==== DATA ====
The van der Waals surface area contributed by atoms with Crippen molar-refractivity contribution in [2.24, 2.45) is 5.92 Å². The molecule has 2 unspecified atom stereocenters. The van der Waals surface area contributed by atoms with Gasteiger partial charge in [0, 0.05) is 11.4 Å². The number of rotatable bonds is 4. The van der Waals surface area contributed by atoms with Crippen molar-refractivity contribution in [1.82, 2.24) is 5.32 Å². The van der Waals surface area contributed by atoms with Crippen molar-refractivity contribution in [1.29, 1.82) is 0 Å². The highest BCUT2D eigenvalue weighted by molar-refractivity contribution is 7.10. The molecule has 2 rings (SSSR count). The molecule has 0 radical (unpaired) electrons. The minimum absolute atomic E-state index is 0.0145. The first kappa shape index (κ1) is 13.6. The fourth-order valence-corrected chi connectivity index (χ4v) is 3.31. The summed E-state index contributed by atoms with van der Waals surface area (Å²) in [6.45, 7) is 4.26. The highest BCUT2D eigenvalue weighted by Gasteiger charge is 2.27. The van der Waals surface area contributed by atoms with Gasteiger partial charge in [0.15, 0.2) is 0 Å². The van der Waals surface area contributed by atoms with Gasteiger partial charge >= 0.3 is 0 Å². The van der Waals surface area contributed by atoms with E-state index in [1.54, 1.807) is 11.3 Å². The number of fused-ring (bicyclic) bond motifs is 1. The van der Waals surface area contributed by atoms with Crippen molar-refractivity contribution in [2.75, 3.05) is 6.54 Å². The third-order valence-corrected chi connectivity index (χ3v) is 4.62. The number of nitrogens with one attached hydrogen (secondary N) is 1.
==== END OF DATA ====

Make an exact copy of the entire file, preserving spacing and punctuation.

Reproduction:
The van der Waals surface area contributed by atoms with Crippen molar-refractivity contribution in [2.24, 2.45) is 5.92 Å². The molecule has 2 unspecified atom stereocenters. The van der Waals surface area contributed by atoms with Gasteiger partial charge in [0, 0.05) is 11.4 Å². The number of rotatable bonds is 4. The van der Waals surface area contributed by atoms with Crippen molar-refractivity contribution in [1.82, 2.24) is 5.32 Å². The van der Waals surface area contributed by atoms with Crippen molar-refractivity contribution in [1.29, 1.82) is 0 Å². The highest BCUT2D eigenvalue weighted by molar-refractivity contribution is 7.10. The molecule has 2 rings (SSSR count). The molecule has 0 radical (unpaired) electrons. The minimum absolute atomic E-state index is 0.0145. The first kappa shape index (κ1) is 13.6. The fourth-order valence-corrected chi connectivity index (χ4v) is 3.31. The summed E-state index contributed by atoms with van der Waals surface area (Å²) in [6.45, 7) is 4.26. The highest BCUT2D eigenvalue weighted by Gasteiger charge is 2.27. The van der Waals surface area contributed by atoms with Gasteiger partial charge in [0.15, 0.2) is 0 Å². The van der Waals surface area contributed by atoms with Gasteiger partial charge >= 0.3 is 0 Å². The van der Waals surface area contributed by atoms with E-state index in [1.54, 1.807) is 11.3 Å². The number of fused-ring (bicyclic) bond motifs is 1. The van der Waals surface area contributed by atoms with Crippen molar-refractivity contribution in [2.75, 3.05) is 6.54 Å². The third-order valence-corrected chi connectivity index (χ3v) is 4.62. The number of nitrogens with one attached hydrogen (secondary N) is 1.